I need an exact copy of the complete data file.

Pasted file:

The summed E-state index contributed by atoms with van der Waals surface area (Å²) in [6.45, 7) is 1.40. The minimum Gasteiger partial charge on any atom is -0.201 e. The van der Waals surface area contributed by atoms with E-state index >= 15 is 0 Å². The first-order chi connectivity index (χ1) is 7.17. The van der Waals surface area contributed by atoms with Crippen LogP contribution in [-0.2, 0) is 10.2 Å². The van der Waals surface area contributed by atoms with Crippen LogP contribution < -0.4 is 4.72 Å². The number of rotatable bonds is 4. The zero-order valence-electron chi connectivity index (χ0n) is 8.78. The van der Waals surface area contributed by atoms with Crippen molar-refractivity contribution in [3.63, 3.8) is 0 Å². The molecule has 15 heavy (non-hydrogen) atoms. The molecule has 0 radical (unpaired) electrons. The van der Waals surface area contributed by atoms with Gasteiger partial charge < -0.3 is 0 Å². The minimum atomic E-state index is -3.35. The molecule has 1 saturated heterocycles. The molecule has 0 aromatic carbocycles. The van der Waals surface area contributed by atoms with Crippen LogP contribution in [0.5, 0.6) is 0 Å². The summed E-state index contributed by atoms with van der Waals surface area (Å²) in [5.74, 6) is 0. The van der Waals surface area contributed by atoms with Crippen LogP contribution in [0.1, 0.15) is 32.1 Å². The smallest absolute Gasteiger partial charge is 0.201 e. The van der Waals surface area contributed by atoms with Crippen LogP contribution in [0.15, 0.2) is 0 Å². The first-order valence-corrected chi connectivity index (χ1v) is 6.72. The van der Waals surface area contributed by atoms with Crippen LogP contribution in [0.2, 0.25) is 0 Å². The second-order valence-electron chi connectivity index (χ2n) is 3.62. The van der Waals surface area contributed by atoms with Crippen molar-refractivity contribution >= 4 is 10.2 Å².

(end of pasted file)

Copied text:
The summed E-state index contributed by atoms with van der Waals surface area (Å²) in [6.45, 7) is 1.40. The minimum Gasteiger partial charge on any atom is -0.201 e. The van der Waals surface area contributed by atoms with E-state index >= 15 is 0 Å². The first-order chi connectivity index (χ1) is 7.17. The van der Waals surface area contributed by atoms with Crippen LogP contribution in [-0.2, 0) is 10.2 Å². The van der Waals surface area contributed by atoms with Crippen LogP contribution < -0.4 is 4.72 Å². The number of rotatable bonds is 4. The zero-order valence-electron chi connectivity index (χ0n) is 8.78. The van der Waals surface area contributed by atoms with Crippen molar-refractivity contribution in [3.63, 3.8) is 0 Å². The molecule has 15 heavy (non-hydrogen) atoms. The molecule has 0 radical (unpaired) electrons. The van der Waals surface area contributed by atoms with Gasteiger partial charge < -0.3 is 0 Å². The minimum atomic E-state index is -3.35. The molecule has 1 saturated heterocycles. The molecule has 0 aromatic carbocycles. The van der Waals surface area contributed by atoms with Crippen LogP contribution in [0.5, 0.6) is 0 Å². The summed E-state index contributed by atoms with van der Waals surface area (Å²) in [5.74, 6) is 0. The van der Waals surface area contributed by atoms with Crippen LogP contribution in [0.1, 0.15) is 32.1 Å². The smallest absolute Gasteiger partial charge is 0.201 e. The van der Waals surface area contributed by atoms with Crippen LogP contribution in [0.15, 0.2) is 0 Å². The first-order valence-corrected chi connectivity index (χ1v) is 6.72. The van der Waals surface area contributed by atoms with Crippen LogP contribution in [0.2, 0.25) is 0 Å². The second-order valence-electron chi connectivity index (χ2n) is 3.62. The van der Waals surface area contributed by atoms with Crippen molar-refractivity contribution >= 4 is 10.2 Å².